Growing up, my father was my source for all things political and historical. He took joy in keeping me apprised on current events around the world, and he ultimately inspired my early curiosity in politics and law. But he himself had never worked in government, law, or politics. I was in elementary school when I asked him why he never pursued any of those career paths. His response became forever etched in my brain: When he was growing up, a Christian in the Middle East could never aspire to serve in government. He and my mother, both members of a religious minority, left the Middle East in the late 80s so that their daughter would grow up in the land of the free. Imagine my surprise and disappointment, however, when I learned a United States senator harangued a citizen for his religious beliefs in the course of a Senate hearing.
Last week, the Senate Budget Committee held a hearing on Russell Vought’s nomination as OMB Deputy Director. During the hearing, Senator Bernie Sanders devoted his allotted time to questioning Vought on two issues: his position on repealing the estate tax and an article Vought had written in support of his religious alma mater’s “statement of faith that includes the centrality of Jesus Christ for salvation.” In short, Vought’s post defended a mainstream Christian belief that only Christians can enter heaven. Sanders pushed Vought on his article and whether Muslims would be permitted into heaven. After interrupting Vought’s attempt to fully explain the tenets of his belief, Sanders concluded his questioning, noting he could not support Vought because he is “really not someone . . . this country is supposed to be about.” It seems, however, that the junior senator from Vermont could use a reminder about what America is in fact about.
To say this country was founded on religious liberties may be trite, but that makes the statement no less true. In the Supreme Court’s most recent Free Exercise case, the Chief Justice recounts a series of English laws that empowered the monarch to appoint the Church’s officials. Specifically, the Act of Uniformity in 1662 empowered the king to review and change the Book of Common Prayer as he saw fit, and church ministers were obligated to declare their allegiance to the Book. And so, “[s]eeking to escape the control of the national church, the Puritans fled to New England, where they hoped to elect their own ministers and establish their own modes of worship.” The desire for religious freedom became enshrined in the Constitution and our religious liberties continue to be a part of America’s allure.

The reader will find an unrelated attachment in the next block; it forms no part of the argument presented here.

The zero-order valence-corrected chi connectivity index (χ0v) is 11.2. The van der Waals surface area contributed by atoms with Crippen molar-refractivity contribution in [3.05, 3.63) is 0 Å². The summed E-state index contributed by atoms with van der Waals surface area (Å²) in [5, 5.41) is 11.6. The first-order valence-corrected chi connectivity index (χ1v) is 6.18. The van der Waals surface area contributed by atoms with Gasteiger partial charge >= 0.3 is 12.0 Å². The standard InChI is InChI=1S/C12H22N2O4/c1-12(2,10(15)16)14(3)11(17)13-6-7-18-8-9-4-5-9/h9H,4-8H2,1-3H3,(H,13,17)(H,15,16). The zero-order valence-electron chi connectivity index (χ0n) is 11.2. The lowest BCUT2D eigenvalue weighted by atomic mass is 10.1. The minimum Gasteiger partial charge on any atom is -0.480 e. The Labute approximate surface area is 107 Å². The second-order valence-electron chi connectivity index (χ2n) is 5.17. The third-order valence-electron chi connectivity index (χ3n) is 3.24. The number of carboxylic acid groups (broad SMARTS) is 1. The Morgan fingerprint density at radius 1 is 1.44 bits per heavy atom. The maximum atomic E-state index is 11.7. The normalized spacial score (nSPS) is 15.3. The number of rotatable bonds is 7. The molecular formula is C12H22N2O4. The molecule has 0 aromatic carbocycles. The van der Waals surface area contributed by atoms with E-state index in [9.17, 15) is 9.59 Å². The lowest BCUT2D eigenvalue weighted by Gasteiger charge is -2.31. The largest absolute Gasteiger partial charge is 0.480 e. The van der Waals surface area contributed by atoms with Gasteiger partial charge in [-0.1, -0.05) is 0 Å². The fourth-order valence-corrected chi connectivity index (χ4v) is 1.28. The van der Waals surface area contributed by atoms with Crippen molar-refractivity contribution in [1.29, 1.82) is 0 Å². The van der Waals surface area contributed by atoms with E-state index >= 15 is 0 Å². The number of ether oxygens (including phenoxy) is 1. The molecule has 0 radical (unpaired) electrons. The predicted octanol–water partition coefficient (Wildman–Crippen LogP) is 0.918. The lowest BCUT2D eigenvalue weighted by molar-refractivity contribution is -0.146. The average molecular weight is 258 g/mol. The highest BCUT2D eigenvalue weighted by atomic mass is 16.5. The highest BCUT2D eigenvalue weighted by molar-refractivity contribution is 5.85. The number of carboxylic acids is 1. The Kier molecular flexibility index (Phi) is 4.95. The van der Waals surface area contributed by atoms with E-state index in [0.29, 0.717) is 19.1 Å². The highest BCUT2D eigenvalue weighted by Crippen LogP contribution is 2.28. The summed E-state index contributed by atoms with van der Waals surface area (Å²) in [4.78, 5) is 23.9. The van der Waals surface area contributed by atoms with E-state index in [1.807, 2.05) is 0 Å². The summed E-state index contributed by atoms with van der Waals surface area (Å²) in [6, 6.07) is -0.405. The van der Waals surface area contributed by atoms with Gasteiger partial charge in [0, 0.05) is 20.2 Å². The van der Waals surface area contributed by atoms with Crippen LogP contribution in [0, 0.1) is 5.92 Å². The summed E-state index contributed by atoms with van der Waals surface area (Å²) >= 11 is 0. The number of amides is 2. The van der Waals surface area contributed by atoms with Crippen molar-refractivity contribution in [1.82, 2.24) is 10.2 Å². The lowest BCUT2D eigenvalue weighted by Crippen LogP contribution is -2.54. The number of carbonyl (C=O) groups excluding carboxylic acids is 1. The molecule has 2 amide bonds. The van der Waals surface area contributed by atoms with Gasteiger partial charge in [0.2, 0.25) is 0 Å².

Sanders’s line of questioning is problematic for multiple reasons, particularly because he has opened a Pandora’s box of inquiry into religious beliefs that may rarely satisfy him. More importantly, such a line of questioning serves to erect an impermissible religious test that betrays the core American principles of religious freedom and separation of church and state. First, Sanders’s questions indicate his apparent belief that only nominees who adhere to universalism or universal salvation are qualified to serve in the U.S. government. His line of questioning, which specifically inquires as to whether Muslims can enter heaven, appears to be prompted by concerns of Islamophobia. During his testimony, he read letters from various Jewish and Muslim religious groups that expressed anxiety over Vought’s nomination. The irony in Sanders’s questions, however, is that in his attempt to protect Muslims, he fails to realize that Muslim scholars and writers have argued that Islamic scripture describes an exclusivist outlook for salvation. Would he subject such Muslims to the same questions he subjected Vought to? Should Muslim nominees to federal positions be required to discuss whether they support the jizya, a tax once levied by Islamic societies against non-Muslims? Sanders may very well find himself surprised or disconcerted by the possible responses. His questions reflect his well-meaning desire to ensure equality, but it is unclear what religions or specific religious beliefs would fully satisfy Sanders.